GREENWOOD AVENUE

A final swipe of the cloth across the shining black leather and Dick Rowland leaned back. Another satisfied customer.

‘Can see your face in them, like a mirror.’

‘Thank you, Dick,’ said Walt, flipping him a shiny cent.

Old Bill slipped into the vacated seat.

‘Just need to visit the restroom.’ Dick said.

‘I’m in no rush,’ said Old Bill, flipping open his newspaper.

Another fine day on Greenwood Avenue. Dick could nip into the Drexel building and and be back in less than five minutes.

He strolled across the street. He marvelled each day at what they had built for themselves, right in the heart of Jim Crow land.

He skipped up to the building, holding the door open for a young, white lady. She gave him a polite smile and he followed her inside.

The commotion distracted Old Bill from the sports pages.

He heard the high-pitched scream: ‘Rape!’

He never did get his shoes shined that day.


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Linking up with the prompt at What Pegman Saw. The task is to write a story in 150 words or less based on the destination that Pegman is visiting. This week’s destination is Greenwood Avenue in Tulsa, U.S.A., infamous for one of the worst race riots in America’s history, when the successful black community was razed to the ground by the local white population. Read more about it here: WIKIPEDIA.

17 responses to “GREENWOOD AVENUE”

  1. Nice work, I really liked it.

    Liked by 1 person

  2. I kinda saw it coming, but I grew up when that was common. Of course, that added to the dread. Good job making it such a lovely, happy day. That got smashed.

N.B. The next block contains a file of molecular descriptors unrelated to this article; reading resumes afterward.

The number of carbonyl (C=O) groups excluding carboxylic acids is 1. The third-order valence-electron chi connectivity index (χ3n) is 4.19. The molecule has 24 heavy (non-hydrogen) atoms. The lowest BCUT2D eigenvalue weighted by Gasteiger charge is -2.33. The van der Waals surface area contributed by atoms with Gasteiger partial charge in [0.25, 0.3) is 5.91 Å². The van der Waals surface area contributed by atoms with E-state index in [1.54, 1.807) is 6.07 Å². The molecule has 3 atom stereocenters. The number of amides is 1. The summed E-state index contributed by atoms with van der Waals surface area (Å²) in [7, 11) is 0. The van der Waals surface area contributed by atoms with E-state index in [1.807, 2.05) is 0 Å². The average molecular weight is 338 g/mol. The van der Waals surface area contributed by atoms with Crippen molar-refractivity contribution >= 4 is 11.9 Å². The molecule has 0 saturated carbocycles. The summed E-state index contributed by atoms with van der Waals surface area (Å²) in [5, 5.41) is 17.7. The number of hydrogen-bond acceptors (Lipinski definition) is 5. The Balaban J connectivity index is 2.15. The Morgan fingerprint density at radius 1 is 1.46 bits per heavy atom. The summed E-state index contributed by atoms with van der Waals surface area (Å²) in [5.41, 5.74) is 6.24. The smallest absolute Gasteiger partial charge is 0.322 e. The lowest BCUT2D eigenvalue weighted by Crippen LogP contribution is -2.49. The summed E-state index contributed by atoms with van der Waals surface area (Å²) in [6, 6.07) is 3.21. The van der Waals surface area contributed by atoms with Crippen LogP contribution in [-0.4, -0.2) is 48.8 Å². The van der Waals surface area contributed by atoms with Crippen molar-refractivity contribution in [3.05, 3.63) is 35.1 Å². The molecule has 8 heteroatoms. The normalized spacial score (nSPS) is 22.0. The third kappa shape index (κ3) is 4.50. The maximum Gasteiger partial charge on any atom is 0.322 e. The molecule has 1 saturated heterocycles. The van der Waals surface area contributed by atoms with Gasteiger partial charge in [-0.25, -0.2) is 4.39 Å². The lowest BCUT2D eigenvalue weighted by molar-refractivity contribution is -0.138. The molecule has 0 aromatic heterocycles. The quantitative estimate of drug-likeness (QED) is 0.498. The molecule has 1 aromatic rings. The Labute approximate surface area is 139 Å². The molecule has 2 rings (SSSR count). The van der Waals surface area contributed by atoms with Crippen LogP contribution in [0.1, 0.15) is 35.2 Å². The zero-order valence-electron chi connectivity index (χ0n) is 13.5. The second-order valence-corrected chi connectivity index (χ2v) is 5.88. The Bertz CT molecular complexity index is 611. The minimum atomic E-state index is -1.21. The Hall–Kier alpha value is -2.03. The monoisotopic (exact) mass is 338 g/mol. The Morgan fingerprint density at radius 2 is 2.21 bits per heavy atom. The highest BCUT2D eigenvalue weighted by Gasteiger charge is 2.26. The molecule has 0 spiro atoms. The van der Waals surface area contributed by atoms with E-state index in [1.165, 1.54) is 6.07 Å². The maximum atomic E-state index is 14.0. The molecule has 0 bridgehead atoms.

Liked by 1 person

  3. Excellent story, Iain. My wife was upset that I was so specific with this month’s prompt, but I thought it might be an interesting experiment. Thanks for contributing.

    Liked by 2 people

    1. Thanks. If it hadn’t been for the prompt info, I wouldn’t have known the significance of the place. Good to learn a bit of unknown history.

      Like

  4. You tell the tale of the flashpoint for the riots very neatly. Just a small trigger, but the envy of the white community only needed a spark to ignite the deadliest of riots.

    Liked by 1 person

  5. Dear Iain,

    And so began one of the most horrific pages of American history and one of the grandest cover-ups of all time. Well told.

    Shalom,

    Rochelle

    Liked by 1 person

    1. Thanks Rochelle. You will be hard pressed to find anyone in the UK who has ever heard of this, certainly I had never heard about it until Pegman took us there.

      Liked by 1 person

      1. The shame of it, Iain, is that you’d be hard pressed to find Americans who’d heard of this. I didn’t know about it until yesterday. 😦

        Liked by 1 person

  6. I confess, I’d never heard of this terrible event until today. To think of so many people dying and being injured because of one, minor event. But I gues that’s all it took in the 1920s, all it takes now sometimes. Very well written, Iain, and as Eugenia says, you contrast the before and after so well

    Liked by 1 person

    1. Thanks Lynn – like you I had never heard of this before until I wrote this. Another good reason to do these prompts, learning all the time!

      Liked by 1 person

  7. Such foreboding in the buildup! I especially like the understated way you allude to what happened by way of ‘He never did get his shoes shined that day.’

    Liked by 1 person

    1. It seemed like alluding and understatement were the only way to go with only 150 words to try and tell such a horrific tale. Thank you.

      Like

  8. […] – Iain, Penny, Rochelle and Josh himself – have made such a good fist of relating elements of the […]

    Liked by 1 person

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